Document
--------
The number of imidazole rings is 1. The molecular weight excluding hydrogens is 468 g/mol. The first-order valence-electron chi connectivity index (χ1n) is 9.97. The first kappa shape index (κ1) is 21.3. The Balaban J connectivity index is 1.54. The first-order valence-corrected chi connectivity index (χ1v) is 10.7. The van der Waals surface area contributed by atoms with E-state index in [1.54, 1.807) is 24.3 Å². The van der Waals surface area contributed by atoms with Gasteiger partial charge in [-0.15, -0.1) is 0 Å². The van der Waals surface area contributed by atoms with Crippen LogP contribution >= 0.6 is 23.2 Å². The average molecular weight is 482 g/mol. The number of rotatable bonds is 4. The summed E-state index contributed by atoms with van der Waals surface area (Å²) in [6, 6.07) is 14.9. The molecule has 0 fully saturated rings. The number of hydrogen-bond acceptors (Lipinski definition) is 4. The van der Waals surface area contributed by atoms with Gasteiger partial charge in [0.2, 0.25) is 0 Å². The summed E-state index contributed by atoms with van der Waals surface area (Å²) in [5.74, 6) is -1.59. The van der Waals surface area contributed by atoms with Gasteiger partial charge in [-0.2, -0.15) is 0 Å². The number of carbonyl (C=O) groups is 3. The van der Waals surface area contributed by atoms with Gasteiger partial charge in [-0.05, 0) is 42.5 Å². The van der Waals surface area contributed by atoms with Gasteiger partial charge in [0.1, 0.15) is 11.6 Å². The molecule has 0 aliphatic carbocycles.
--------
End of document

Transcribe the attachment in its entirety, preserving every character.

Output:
The number of imidazole rings is 1. The molecular weight excluding hydrogens is 468 g/mol. The first-order valence-electron chi connectivity index (χ1n) is 9.97. The first kappa shape index (κ1) is 21.3. The Balaban J connectivity index is 1.54. The first-order valence-corrected chi connectivity index (χ1v) is 10.7. The van der Waals surface area contributed by atoms with E-state index in [1.54, 1.807) is 24.3 Å². The van der Waals surface area contributed by atoms with Gasteiger partial charge in [-0.15, -0.1) is 0 Å². The van der Waals surface area contributed by atoms with Crippen LogP contribution >= 0.6 is 23.2 Å². The average molecular weight is 482 g/mol. The number of rotatable bonds is 4. The summed E-state index contributed by atoms with van der Waals surface area (Å²) in [6, 6.07) is 14.9. The molecule has 0 fully saturated rings. The number of hydrogen-bond acceptors (Lipinski definition) is 4. The van der Waals surface area contributed by atoms with Gasteiger partial charge in [0.2, 0.25) is 0 Å². The summed E-state index contributed by atoms with van der Waals surface area (Å²) in [5.74, 6) is -1.59. The van der Waals surface area contributed by atoms with Gasteiger partial charge in [-0.2, -0.15) is 0 Å². The number of carbonyl (C=O) groups is 3. The van der Waals surface area contributed by atoms with Gasteiger partial charge in [-0.05, 0) is 42.5 Å². The van der Waals surface area contributed by atoms with Gasteiger partial charge in [0.1, 0.15) is 11.6 Å². The molecule has 0 aliphatic carbocycles.